The Brilliant Industrial Diode Lasers (BRIDLE) project has been finished successfully after almost four years of intense research activities. BRIDLE was made possible by funding from the European Commission within the seventh framework program. The seven project partners finished their work at the end of February 2016. The project was coordinated by DILAS Diodenlaser (Germany). The other project partners are located in Germany, UK, Switzerland, France and Finland.
BRIDLE targeted a major increase in the achievable brilliance in direct diode laser systems, based on advances in diode laser and beam-combining technology. Throughout, the highest conversion was sought as was compatibility with low cost, volume manufacture.
Seven partners for various scientific issues
Design and technological development of high-performance diode lasers was performed by three partners within BRIDLE. First, the Ferdinand-Braun-Institut für Höchstfrequenztechnik (FBH) in Berlin developed novel epitaxial designs and process technology. Those developments enabled the use of broad area mini bars with a narrow stripe width of only 30 µm to operate with a brightness that is increased by at least a factor of two in comparison with state of the art chips with a 100 µm stripe width.
Furthermore, highly brilliant narrow-stripe DFB diode lasers with monolithically-integrated surface gratings were developed and optimized to simultaneously deliver narrow spectrum (<1 nm), high power (5 W), high efficiency (50%) within a low beam parameter product (<2 mm-mrad) for the first time. For coherent coupling experiments, monolithically grating-stabilized tapered diode lasers were developed, with record (54%) conversion efficiency. Second, ridge waveguide diode lasers for coherent coupling experiments were developed by Modulight and deliver an output power of 1 W per emitter.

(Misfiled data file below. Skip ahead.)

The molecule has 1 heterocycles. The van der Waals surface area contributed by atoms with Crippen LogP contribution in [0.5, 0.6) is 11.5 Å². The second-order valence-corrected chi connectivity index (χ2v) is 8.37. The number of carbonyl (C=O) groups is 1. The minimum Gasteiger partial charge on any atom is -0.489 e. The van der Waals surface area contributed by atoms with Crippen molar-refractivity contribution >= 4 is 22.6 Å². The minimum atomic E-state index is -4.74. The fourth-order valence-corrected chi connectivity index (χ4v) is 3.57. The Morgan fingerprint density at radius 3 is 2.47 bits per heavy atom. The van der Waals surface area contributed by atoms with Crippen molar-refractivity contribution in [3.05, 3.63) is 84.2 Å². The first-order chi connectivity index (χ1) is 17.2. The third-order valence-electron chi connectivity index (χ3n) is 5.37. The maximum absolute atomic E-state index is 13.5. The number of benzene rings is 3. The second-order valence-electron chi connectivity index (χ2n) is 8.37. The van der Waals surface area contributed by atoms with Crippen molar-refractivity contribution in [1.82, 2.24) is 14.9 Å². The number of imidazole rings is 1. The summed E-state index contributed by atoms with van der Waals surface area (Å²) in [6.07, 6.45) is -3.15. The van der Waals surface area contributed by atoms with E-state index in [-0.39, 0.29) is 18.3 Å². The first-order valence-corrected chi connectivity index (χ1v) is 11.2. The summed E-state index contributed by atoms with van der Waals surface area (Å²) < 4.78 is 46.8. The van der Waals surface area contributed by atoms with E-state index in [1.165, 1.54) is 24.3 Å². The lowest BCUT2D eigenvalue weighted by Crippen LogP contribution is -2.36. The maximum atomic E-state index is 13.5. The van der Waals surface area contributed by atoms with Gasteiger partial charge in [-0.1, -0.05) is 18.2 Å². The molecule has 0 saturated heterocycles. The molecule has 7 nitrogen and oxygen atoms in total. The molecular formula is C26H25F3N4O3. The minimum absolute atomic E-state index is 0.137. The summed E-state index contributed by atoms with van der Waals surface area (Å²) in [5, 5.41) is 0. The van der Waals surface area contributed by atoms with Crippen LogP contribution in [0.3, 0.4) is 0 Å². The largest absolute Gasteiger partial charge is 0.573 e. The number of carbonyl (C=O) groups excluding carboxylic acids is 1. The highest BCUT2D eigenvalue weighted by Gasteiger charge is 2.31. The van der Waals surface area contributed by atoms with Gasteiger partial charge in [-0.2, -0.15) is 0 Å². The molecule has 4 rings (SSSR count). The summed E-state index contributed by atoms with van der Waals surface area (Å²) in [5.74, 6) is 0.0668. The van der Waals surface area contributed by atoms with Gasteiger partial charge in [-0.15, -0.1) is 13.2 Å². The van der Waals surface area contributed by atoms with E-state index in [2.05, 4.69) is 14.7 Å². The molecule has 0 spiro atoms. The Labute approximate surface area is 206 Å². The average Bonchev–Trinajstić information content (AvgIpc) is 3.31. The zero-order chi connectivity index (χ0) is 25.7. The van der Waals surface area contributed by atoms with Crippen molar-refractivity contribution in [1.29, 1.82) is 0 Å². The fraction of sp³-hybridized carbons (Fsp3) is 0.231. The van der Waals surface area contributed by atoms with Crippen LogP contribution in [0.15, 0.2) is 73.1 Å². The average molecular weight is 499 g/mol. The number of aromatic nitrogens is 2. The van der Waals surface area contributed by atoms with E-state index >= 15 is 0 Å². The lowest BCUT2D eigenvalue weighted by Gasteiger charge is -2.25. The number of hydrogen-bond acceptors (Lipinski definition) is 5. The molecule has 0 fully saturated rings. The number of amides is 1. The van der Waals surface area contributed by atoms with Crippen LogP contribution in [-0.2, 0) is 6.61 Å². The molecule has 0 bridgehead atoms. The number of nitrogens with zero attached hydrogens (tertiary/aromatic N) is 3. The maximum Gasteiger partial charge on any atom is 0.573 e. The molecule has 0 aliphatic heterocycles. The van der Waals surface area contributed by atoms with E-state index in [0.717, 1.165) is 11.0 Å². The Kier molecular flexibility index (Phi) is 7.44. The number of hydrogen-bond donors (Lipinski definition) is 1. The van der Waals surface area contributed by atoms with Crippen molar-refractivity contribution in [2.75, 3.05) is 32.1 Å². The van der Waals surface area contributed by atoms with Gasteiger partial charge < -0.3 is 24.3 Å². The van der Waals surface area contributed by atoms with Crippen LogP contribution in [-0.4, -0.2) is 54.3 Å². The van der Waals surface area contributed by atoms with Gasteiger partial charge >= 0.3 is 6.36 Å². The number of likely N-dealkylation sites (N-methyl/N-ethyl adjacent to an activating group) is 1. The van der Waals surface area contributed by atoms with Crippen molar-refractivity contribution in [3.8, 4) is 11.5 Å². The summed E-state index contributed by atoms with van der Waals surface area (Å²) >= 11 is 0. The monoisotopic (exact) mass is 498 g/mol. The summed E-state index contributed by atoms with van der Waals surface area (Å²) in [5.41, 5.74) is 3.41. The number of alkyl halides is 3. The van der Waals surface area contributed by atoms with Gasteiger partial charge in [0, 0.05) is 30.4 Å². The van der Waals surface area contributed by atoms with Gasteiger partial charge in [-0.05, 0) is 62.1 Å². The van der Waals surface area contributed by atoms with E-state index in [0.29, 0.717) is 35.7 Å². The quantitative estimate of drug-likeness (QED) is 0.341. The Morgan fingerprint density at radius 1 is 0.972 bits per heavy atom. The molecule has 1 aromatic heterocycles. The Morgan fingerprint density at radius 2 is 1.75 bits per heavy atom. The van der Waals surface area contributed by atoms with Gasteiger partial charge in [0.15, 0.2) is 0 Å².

Finally, design optimization was supported through detailed simulation work performed by the University of Nottingham (UNott) in the UK.
Based on the high brightness diode laser mini bars developed within the BRIDLE project, DILAS was able to simplify its well-known T-bar concept for 105 µm fibre coupling. Furthermore, DILAS could increase the optical output power up to 300 W ex 100 µm. The module’s wavelength can be stabilized and used for dense wavelength multiplexing to further increase output power and brightness. The assembly process is fully automated.
Fraunhofer Institute for Laser Technology ILT analyzed and compared different techniques for dense wavelength multiplexing. These techniques include different approaches based on surface gratings, simultaneous wavelength stabilization and multiplexing by use of dielectric filters and VBGs as well as DWDM of wavelength chirped DFB diode lasers by dielectric filters. Filters from different international manufacturers were tested thoroughly. For the first time, Fraunhofer ILT has developed concepts which can be used to implement and test compact modules in the medium power range of 10 W to 100 W output power, with a fiber having a core diameter of 35 µm and a numerical aperture of 0.2. 46 W were realized experimentally. A 7:1 fiber combiner (35/105 µm) was developed for further power scaling.
Centre National de la Recherche Scientifique/Institut d’Optique (CNRS-IO) demonstrated a new architecture for passive coherent combining of diode laser with ridge lasers (delivered by Modulight) and tapered lasers (delivered by FBH). The set-up is based on the separation of the phase-locking stage, which takes place in an external cavity on the rear side of the lasers, and the beam combining stage ,which is achieved outside the cavity on their front side. This configuration demonstrates a combined power up to 7.5 W in a single beam from a bar of five high-brightness emitters, using a specifically designed diffractive combiner. Furthermore, the active coherent combining of five tapered amplifiers achieved a power of more than 11 W with a combining efficiency of 76%.
The University of Nottingham developed software tools that enable the investigation of coupling between external optics and the diode laser itself. These tools can be used to better understand coherent coupling, wavelength stabilization or parasitic back reflections. UNott developed a dynamic laser simulation tool for CBC diode laser systems. This tool is used in conjunction with external cavity models developed at CNRS-IO to investigate the nature and dynamics of the phase locking mechanisms in CBC laser systems. Furthermore, UNott’s laser simulation tool Speclase was coupled to external optical design software (ZEMAX) for external cavity simulations at the subsystem level.
Industrial applications of the developed prototypes are investigated by Bystronic Laser and Fraunhofer ILT. For instance, lasers manufactured by DILAS are used for selective laser melting of metals at Fraunhofer ILT.